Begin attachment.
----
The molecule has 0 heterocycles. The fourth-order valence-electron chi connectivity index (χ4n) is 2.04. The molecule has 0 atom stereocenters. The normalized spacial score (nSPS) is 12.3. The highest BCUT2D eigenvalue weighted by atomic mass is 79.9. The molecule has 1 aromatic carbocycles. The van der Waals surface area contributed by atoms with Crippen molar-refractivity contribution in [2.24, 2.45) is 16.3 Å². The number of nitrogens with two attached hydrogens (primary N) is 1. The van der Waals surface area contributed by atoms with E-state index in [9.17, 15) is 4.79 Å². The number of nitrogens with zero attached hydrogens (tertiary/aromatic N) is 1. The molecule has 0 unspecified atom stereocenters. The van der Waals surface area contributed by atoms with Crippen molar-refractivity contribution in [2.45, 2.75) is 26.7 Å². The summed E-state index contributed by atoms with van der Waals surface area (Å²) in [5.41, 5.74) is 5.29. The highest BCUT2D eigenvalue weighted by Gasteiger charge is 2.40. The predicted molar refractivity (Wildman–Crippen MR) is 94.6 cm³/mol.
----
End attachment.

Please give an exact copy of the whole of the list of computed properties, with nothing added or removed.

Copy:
The molecule has 0 heterocycles. The fourth-order valence-electron chi connectivity index (χ4n) is 2.04. The molecule has 0 atom stereocenters. The normalized spacial score (nSPS) is 12.3. The highest BCUT2D eigenvalue weighted by atomic mass is 79.9. The molecule has 1 aromatic carbocycles. The van der Waals surface area contributed by atoms with Crippen molar-refractivity contribution in [2.24, 2.45) is 16.3 Å². The number of nitrogens with two attached hydrogens (primary N) is 1. The van der Waals surface area contributed by atoms with E-state index in [9.17, 15) is 4.79 Å². The number of nitrogens with zero attached hydrogens (tertiary/aromatic N) is 1. The molecule has 0 unspecified atom stereocenters. The van der Waals surface area contributed by atoms with Crippen molar-refractivity contribution in [2.45, 2.75) is 26.7 Å². The summed E-state index contributed by atoms with van der Waals surface area (Å²) in [5.41, 5.74) is 5.29. The highest BCUT2D eigenvalue weighted by Gasteiger charge is 2.40. The predicted molar refractivity (Wildman–Crippen MR) is 94.6 cm³/mol.